UK government debt and deficit: December 2019

Quarterly estimates of UK government deficit and debt, given to the European Commission under the excessive deficit procedure protocol, as part of the Maastricht Treaty.

This is not the latest release. View latest release

This is an accredited National Statistic. Click for information about types of official statistics.

Cyswllt:
Email Fraser Munro

Dyddiad y datganiad:
17 April 2020

Cyhoeddiad nesaf:
17 July 2020

1. Other pages in this release

UK public sector debt and deficit (or borrowing) are presented in their own monthly statistical publication. This bulletin presents data on which the UK government’s fiscal targets are based:

We also publish a table that splits public sector deficit into each of its six sub-sectors: central government, local government, public non-financial corporations, public sector pensions, the Bank of England and public sector-controlled banks:

Nôl i'r tabl cynnwys

2. Main points

  • General government gross debt was £1,891.8 billion at the end of 2019, equivalent to 85.4% of gross domestic product (GDP) and 25.4 percentage points above the reference value of 60.0% set out in the protocol on the excessive deficit procedure.

  • General government gross debt first exceeded the 60.0% Maastricht reference value at the end of 2009, when it was 63.3% of GDP.

  • General government deficit (or net borrowing) was £46.1 billion in 2019, equivalent to 2.1% of GDP and 0.9 percentage points below the reference value of 3.0% set out in the protocol on the excessive deficit procedure.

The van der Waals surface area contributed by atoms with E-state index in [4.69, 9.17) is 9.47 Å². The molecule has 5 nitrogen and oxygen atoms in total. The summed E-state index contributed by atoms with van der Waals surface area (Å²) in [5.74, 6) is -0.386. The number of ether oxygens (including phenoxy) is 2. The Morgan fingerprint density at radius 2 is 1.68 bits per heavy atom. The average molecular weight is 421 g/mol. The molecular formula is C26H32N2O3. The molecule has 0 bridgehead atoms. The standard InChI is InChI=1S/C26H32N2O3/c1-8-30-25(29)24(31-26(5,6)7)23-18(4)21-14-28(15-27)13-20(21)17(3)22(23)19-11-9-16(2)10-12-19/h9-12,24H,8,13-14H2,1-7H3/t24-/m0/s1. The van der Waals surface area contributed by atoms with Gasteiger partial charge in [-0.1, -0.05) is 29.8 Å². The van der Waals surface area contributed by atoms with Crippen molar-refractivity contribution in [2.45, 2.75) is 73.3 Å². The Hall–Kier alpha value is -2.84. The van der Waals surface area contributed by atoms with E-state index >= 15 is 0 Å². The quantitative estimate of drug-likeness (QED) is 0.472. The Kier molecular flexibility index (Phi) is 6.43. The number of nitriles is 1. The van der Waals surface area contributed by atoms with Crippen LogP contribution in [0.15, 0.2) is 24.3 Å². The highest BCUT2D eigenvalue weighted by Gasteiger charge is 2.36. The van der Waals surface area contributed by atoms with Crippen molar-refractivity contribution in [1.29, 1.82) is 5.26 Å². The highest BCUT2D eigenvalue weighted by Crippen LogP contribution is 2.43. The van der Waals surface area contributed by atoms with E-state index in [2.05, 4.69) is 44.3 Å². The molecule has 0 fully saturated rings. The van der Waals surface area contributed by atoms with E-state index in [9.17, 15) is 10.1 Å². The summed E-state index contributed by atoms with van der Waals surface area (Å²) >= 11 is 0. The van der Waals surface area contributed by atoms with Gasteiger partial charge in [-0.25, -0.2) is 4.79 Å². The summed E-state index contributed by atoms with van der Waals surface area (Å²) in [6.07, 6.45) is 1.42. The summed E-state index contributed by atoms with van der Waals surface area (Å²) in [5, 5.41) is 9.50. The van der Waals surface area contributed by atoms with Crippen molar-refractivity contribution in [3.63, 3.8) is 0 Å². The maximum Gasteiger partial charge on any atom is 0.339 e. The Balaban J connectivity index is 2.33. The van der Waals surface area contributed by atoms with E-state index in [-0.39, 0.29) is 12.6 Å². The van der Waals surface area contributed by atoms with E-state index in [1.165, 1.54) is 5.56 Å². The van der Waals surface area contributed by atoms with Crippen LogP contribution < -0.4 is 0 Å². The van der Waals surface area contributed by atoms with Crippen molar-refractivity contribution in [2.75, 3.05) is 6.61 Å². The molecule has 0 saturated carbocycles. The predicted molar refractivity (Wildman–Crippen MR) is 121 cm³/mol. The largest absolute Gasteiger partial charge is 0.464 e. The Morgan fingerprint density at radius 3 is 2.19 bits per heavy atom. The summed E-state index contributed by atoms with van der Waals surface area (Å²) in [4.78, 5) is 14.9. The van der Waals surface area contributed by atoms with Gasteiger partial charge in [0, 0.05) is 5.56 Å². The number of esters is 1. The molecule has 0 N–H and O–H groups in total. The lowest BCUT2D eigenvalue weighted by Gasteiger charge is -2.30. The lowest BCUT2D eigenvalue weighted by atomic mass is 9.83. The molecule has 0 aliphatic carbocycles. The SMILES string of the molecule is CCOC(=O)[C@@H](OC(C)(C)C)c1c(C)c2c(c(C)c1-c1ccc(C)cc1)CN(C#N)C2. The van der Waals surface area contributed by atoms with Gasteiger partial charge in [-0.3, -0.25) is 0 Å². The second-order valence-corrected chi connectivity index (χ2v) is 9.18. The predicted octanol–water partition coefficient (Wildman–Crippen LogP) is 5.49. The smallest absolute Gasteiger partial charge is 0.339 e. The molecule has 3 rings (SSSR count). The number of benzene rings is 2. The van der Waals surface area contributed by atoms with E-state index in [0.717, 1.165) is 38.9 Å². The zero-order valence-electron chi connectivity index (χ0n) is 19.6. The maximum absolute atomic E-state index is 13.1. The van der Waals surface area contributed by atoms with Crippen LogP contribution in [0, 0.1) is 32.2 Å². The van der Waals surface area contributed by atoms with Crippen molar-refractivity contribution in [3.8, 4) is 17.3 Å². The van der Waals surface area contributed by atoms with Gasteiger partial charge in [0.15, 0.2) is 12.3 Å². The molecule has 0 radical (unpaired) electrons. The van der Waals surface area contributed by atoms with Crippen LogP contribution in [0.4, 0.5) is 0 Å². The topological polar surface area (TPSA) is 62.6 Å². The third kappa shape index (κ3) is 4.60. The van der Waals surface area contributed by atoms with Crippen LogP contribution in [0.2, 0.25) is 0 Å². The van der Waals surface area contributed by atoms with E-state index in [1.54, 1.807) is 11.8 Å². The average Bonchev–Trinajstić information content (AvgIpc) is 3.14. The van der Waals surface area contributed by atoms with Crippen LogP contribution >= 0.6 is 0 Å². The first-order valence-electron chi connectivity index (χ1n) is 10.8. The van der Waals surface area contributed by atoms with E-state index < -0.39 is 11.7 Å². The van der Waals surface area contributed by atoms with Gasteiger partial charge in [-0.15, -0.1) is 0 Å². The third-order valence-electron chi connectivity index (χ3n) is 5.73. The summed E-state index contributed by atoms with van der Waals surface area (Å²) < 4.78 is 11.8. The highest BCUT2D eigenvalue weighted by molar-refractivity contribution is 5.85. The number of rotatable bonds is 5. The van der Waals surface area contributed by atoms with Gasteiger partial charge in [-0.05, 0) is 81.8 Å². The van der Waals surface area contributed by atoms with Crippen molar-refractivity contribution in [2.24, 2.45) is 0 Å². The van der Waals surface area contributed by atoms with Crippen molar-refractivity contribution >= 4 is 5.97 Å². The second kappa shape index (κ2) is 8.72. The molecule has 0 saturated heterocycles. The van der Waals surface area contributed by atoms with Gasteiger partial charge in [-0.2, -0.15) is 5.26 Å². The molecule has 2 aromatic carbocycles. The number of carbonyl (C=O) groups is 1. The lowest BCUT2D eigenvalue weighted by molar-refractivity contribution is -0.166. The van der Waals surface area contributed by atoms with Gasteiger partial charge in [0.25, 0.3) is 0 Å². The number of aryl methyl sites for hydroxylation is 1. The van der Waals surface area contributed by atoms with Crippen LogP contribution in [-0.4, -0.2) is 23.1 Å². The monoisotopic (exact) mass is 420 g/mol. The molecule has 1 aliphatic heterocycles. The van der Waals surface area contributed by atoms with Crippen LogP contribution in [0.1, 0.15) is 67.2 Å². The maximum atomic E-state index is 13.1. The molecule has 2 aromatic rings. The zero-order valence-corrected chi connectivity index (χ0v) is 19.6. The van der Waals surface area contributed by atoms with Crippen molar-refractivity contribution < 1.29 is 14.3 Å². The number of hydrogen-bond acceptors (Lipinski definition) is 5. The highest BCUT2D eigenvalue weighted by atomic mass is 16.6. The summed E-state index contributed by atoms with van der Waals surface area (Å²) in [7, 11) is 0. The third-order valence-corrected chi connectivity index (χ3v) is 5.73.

• This is the third consecutive year in which general government deficit has been below the 3.0% Maastricht reference value.

Nôl i'r tabl cynnwys

3. Debt

Nôl i'r tabl cynnwys

4. Deficit

Nôl i'r tabl cynnwys

5. UK government debt and deficit data

Government deficit and debt return
Dataset | Released 17 April 2020
This table provides summary, reconciliation, and revisions information on UK government deficit and debt figures by calendar and financial year since the last publication.

General government main aggregates: ESA Table 2
Dataset | Released 17 April 2020
Main aggregates of general government European System of Accounts 2010 (ESA) Table 2 provides a breakdown of general government expenditure (both current and capital) and general government revenue.

General government quarterly non-financial accounts: ESA Table 25
Dataset | Released 17 April 2020
Quarterly non-financial accounts of general government ESA Table 25 provides a breakdown of general government expenditure (both current and capital) and general government revenue.

General government quarterly financial accounts: ESA Table 27
Dataset | Released 17 April 2020
Quarterly financial accounts of general government ESA Table 27 provides a complete set of quarterly financial accounts of the general government sector and its sub-sectors, compiled according to ESA 2010.

General government quarterly debt (Maastricht debt): ESA Table 28
Dataset | Released 17 April 2020
Quarterly government debt (Maastricht debt) for general government ESA Table 28 provides a summary of government debt on a quarterly basis, for general government and its sub-sectors.